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The pluses and pitfalls of home elevator installations

Maddie Niles, 14, presses for the elevator in her home in Woodbridge, Va. Though Maddie has a neuromuscular disorder, the elevator allows her to independently navigate all three levels of her home. (Craig Hudson/For The Washington Post)

For the Niles family a home elevator was a necessity. It meant they could remain in their house in Woodbridge, Va., and allow a child with a neuromuscular disorder to independently negotiate all three levels.

But when the elevator was installed, other uses surfaced. “Now that we have it, we started to realize our visiting parents with aging knees can get to the bedroom without climbing the stairs,” said Cheryl Niles. And when cargo needs to move between floors, like the recent artificial Christmas tree, bins of decorations and spools of lights, she added, “my husband and I use it as a giant dumbwaiter. I think we moved it all by sending the elevator up three times.”

It also means the Niles’s house is prepared for the day when the aging knees of Cheryl and husband Sean become an issue. “We have made it so my husband and I can stay here as long as we want to,” she said.

Thanks largely to an aging population that wants to remain in their own homes rather than move to a retirement community, residential elevators are becoming commonplace. “I don’t have a formal report, but I would say we have seen about 10 percent growth every single year over the past three years,” said Katrina Maheu, marketing director for Savaria, which claims to be the largest lift manufacturer in North America.

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Vince Butler, a Clifton, Va., remodeler with a specialty in aging-in-place construction, said he has seen the demand for home elevators evolve over 25 years. “It went from a necessity item people were almost embarrassed to have to a luxury item that only wealthy people had.” Now, he said, it’s a common request by over-40 remodeling clients.

Home elevators may be more common, but reliable sellers and installers aren’t.

Regulation and oversight are spotty, experts say, so buying a serviceable and safe elevator requires some due diligence. But there are steps you can take to help protect yourself from fly-by-night manufacturers and sketchy installers, which is crucial to safety. Especially if you have children — your own or those of visitors — who are particularly susceptible to life-threatening injury from deficient home lifts.

“In the residential elevator sector there are few state inspection departments enforcing turnover and annual inspections, and to me that’s a problem,” said John Koshak, a forensic consultant and expert witness at Elevator Safety Solutions. “By far the highest number of incidents are in the residential installations.”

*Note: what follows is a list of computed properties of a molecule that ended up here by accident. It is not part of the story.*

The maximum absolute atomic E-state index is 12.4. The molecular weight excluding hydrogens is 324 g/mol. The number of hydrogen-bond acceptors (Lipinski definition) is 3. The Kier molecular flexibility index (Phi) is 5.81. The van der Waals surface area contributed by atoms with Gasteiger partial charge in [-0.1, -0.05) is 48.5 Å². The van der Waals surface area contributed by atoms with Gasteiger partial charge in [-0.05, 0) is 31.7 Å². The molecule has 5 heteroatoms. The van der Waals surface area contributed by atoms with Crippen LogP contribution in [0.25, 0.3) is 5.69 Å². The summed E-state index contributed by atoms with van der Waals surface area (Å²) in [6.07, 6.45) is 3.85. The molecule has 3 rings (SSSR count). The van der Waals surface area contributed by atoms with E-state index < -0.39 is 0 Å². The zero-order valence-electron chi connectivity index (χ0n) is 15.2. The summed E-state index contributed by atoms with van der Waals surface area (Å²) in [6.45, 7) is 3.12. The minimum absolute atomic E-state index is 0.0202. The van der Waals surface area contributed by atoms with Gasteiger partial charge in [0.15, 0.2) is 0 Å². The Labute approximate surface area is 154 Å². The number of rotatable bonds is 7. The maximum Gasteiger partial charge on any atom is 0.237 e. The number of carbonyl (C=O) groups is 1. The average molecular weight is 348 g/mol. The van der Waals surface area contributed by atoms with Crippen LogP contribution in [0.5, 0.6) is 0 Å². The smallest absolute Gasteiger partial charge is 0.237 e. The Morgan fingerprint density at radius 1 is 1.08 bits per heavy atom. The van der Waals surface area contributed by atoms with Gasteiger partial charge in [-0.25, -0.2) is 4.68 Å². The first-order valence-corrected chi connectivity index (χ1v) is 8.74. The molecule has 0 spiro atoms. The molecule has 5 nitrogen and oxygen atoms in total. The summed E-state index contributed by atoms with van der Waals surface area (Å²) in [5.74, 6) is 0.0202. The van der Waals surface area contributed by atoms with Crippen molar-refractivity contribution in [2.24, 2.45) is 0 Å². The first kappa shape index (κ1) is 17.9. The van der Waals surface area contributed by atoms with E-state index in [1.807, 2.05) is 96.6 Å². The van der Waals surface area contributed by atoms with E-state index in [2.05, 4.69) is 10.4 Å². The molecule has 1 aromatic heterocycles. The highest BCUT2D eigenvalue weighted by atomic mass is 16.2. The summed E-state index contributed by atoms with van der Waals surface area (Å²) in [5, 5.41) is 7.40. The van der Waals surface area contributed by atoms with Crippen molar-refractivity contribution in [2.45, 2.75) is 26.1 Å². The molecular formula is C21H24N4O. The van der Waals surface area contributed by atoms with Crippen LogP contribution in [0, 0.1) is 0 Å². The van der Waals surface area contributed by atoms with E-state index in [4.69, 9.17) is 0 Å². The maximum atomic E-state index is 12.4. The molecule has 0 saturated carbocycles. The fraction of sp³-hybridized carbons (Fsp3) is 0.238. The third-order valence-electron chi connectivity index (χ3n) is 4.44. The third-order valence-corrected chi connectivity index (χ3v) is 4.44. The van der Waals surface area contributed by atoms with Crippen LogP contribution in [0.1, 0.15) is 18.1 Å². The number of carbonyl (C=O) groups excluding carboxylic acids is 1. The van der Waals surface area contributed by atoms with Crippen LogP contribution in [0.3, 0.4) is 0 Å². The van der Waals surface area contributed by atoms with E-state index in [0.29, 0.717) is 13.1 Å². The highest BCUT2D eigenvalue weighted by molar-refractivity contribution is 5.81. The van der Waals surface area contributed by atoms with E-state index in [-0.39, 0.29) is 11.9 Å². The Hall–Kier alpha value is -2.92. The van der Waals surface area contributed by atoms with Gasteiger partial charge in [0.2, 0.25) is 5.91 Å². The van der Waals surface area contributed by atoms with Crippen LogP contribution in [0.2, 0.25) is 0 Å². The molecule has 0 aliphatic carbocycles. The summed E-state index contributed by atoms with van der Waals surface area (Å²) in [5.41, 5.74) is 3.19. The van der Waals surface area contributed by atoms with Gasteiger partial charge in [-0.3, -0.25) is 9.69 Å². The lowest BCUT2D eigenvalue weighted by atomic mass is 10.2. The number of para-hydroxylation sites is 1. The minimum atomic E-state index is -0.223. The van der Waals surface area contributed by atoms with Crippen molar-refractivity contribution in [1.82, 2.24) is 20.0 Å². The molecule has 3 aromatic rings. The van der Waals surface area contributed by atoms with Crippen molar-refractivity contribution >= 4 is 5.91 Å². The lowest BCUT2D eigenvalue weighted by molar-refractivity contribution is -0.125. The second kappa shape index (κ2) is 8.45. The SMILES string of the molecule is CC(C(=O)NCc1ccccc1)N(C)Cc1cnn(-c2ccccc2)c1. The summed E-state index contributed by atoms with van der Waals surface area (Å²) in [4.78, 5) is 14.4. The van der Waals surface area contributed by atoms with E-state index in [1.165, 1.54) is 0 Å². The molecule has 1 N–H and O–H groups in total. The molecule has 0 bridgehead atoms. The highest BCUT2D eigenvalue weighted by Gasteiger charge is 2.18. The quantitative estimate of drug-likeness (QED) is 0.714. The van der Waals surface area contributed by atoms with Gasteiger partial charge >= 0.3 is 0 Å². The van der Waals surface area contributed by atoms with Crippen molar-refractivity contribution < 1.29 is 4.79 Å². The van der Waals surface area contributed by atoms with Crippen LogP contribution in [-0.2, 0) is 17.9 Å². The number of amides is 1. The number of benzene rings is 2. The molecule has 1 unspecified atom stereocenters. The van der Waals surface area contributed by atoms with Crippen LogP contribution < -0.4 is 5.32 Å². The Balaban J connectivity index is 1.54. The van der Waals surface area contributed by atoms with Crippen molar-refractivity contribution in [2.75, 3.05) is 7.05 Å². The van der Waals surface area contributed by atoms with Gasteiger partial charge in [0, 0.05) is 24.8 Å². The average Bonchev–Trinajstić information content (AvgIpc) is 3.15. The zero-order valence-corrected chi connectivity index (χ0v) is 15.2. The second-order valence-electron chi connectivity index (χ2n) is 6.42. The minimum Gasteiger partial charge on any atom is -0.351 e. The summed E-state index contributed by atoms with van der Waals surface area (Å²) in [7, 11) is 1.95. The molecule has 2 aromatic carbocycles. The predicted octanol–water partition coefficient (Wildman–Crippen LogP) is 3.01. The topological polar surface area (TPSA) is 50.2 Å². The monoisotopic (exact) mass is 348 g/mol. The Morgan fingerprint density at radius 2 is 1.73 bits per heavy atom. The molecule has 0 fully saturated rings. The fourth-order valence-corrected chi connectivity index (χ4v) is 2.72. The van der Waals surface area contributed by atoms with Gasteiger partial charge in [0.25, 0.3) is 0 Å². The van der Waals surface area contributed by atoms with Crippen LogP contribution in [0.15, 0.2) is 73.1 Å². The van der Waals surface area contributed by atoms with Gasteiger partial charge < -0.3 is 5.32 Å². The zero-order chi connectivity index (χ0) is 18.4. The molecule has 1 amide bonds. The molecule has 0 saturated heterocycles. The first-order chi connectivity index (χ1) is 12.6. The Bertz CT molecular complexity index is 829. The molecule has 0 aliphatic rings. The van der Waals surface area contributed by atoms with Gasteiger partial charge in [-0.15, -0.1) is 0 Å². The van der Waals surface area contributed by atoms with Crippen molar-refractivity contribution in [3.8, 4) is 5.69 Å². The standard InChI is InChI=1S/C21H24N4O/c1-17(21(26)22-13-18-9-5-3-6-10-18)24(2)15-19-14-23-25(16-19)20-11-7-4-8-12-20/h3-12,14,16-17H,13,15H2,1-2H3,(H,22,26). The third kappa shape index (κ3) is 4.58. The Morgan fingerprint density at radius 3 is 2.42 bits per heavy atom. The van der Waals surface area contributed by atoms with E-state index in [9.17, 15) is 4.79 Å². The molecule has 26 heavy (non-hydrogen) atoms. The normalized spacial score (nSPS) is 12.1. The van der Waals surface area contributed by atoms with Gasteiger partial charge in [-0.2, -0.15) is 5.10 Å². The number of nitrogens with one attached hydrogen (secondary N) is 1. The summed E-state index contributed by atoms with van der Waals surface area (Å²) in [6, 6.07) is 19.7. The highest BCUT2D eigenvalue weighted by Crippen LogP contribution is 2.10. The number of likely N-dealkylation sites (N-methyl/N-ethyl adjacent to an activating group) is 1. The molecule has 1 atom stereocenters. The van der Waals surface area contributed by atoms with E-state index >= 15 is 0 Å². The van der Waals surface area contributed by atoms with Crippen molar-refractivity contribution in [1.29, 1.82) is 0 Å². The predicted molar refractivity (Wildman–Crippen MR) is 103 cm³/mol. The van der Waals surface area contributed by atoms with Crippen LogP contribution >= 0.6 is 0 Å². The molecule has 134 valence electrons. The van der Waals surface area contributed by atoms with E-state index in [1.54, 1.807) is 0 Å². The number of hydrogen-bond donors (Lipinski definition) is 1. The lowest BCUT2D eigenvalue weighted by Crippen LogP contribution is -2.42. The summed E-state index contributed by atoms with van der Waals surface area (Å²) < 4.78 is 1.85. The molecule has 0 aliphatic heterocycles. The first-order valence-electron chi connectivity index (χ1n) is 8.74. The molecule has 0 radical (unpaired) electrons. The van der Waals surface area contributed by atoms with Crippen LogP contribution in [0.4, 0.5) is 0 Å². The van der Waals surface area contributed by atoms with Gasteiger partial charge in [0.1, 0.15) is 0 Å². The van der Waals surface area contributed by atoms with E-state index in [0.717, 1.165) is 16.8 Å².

There are a wide variety of elevators available, from $20,000 closet-like boxes that move floor to floor to all-glass models with automatic doors and advanced safety features that can run six figures.

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The cost of the elevator itself is a relatively small part of the expense of putting one in, however. To install a shaft and sometimes a mechanical room is a larger undertaking. “If it’s an existing house and we have to go in with a whole elevator it’s in the $50,000 to $70,000 range, and $20,000 of that is the elevator,” Butler said. The additional cost comes from modifications commonly required to reroute heating and cooling systems, and by adjustments to the foundation and roof. “It’s a challenging job to do,” he added.

For that reason, and because the elevator shaft may reduce space inside the house and generally mess with the flow, “usually the elevator is part of a larger project,” said Ellen Hatton, an architect with BarnesVanze Architects in the District, which sees “a fair amount of demand” for elevators.

Even people who aren’t ready for an elevator now often plan for one as a part of an addition or new construction, she said. In those cases they build a shaft, but floor in each level for use as storage. “We will cut in the shaft with closets stacked floor to floor, then the builder can come in and install the elevator later,” Hatton said.

In some cases a bump-out can be put on the side of a house for the shaft, but homeowner associations may have something to say about it. In the case of the Niles family, the shaft was added to the outside but was approved because they matched the facade so it blended with the existing structure.